Stocks fell for the fourth time in five days as tech stocks sagged under the fallout from yesterday's underwhelming performance by Yahoo Inc. and disappointing retail sales added to worries about an economic slowdown.

Down almost 2 percent yesterday, Yahoo shares fell another 7 percent today and were the biggest loser among Nasdaq's top 100 stocks.

The Nasdaq Stock Market composite index fell 31 points to 1, 935.32, leaving the index with a five-day loss of 110 or 5.4 percent.

The Dow Jones industrial average fell 69 points to 10,171.56, bringing its loss since the end of June to 264 points, a 2.5 percent retreat.

The Standard & Poor's 500 stock index fell more than 9 points to 1,109.11, for a cumulative loss of 32 points or 2.8 percent.

Bad as the stock market retreat may be, it was overshadowed by a hat-trick of corporate crime stories: the long-awaited indictment of Ken Lay, former chairman of Enron; the conviction on conspiracy charges of John Rigas, head of the family that runs the Adelphia cable networks; and denial of a new trial to Martha Stewart, who now will be sentenced next week.

Yahoo serves as a symbol of concerns that tech stocks may be overvalued, but today's June sales from major retail chains represents a broader and potentially more serious threat to the market -- a slowdown in consumer spending.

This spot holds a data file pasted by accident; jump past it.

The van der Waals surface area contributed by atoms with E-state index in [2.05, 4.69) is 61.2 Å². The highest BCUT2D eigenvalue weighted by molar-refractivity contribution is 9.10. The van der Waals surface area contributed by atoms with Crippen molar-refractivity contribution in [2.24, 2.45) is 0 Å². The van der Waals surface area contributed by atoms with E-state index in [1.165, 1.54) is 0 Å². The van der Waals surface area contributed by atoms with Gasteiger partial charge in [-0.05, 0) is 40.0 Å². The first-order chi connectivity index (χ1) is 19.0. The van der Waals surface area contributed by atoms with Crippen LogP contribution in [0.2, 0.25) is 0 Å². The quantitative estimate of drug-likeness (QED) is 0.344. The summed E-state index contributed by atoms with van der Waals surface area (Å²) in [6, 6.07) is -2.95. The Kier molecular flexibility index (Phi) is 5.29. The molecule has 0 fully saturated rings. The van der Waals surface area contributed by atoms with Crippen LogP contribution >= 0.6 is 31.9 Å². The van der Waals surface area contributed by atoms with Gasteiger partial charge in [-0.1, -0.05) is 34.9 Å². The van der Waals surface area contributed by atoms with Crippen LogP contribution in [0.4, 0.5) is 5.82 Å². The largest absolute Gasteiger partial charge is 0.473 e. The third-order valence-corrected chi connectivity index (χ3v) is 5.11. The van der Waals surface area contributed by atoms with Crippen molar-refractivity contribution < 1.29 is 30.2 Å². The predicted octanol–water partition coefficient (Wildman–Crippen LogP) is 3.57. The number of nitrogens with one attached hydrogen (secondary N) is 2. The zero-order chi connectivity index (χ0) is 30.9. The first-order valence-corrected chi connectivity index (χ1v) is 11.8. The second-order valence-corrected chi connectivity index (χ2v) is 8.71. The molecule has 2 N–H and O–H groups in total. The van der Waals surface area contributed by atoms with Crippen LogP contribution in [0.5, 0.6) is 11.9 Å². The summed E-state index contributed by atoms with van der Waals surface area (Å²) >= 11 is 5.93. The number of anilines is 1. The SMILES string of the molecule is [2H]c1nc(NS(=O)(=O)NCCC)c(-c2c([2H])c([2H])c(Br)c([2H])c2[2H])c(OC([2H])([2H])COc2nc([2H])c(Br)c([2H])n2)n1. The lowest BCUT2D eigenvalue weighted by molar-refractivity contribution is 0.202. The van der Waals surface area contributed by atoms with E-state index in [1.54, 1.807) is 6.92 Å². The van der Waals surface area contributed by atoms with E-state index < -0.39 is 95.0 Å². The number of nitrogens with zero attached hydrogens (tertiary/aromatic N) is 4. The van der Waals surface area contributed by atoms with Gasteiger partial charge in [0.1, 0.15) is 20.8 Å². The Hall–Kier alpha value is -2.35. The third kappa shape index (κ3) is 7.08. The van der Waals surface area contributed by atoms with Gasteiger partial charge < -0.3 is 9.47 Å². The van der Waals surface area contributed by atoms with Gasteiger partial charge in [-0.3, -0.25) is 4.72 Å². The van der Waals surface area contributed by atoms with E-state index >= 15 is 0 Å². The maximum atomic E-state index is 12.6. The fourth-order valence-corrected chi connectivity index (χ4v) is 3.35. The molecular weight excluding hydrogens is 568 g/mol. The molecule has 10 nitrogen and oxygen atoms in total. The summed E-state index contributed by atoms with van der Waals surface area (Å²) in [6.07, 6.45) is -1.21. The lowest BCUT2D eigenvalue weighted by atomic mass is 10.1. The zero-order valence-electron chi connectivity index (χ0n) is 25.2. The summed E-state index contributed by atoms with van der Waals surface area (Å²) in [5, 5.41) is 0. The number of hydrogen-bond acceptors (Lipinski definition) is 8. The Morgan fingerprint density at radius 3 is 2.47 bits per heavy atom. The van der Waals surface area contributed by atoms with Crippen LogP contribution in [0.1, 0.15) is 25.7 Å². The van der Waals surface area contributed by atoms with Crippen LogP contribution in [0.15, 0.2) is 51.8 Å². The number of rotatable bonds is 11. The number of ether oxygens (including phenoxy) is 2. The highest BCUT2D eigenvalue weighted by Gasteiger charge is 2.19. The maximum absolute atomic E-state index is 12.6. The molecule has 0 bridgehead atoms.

Big chain stores reported their weakest performance since last summer, with sales up just 2.9 percent at stores that have been open for at least a year -- a measurement used because it factors out the growth achieved by opening new stores.

Most major chains reported modest sales increases that fell short of what analysts had expected, but sales were down at Kohl's and The Gap.

Analysts blamed higher gasoline prices for the weakening retail market, noting that lower-income families in particular seem to be cutting back on other spending to make up what they are paying for fuel. Wal-Mart warned that the trend seems to be continuing and said that as a result, it lowered its forecast for July.

The slowdown in consumer spending appears to parallel the pattern for corporations. Several software companies have said they failed to meet their second quarter sales targets because orders that were expected to come in failed to materialize. They blamed customers who they said had decided to put off the purchase.

Simultaneous slowdowns in both consumer and corporate spending would deliver a double whammy to the economy, which has just recovered to the point where the Federal Reserve can raise interest rates. Cutting rates and cutting taxes has helped the economy during the past the past two years, but neither of those tools is available now.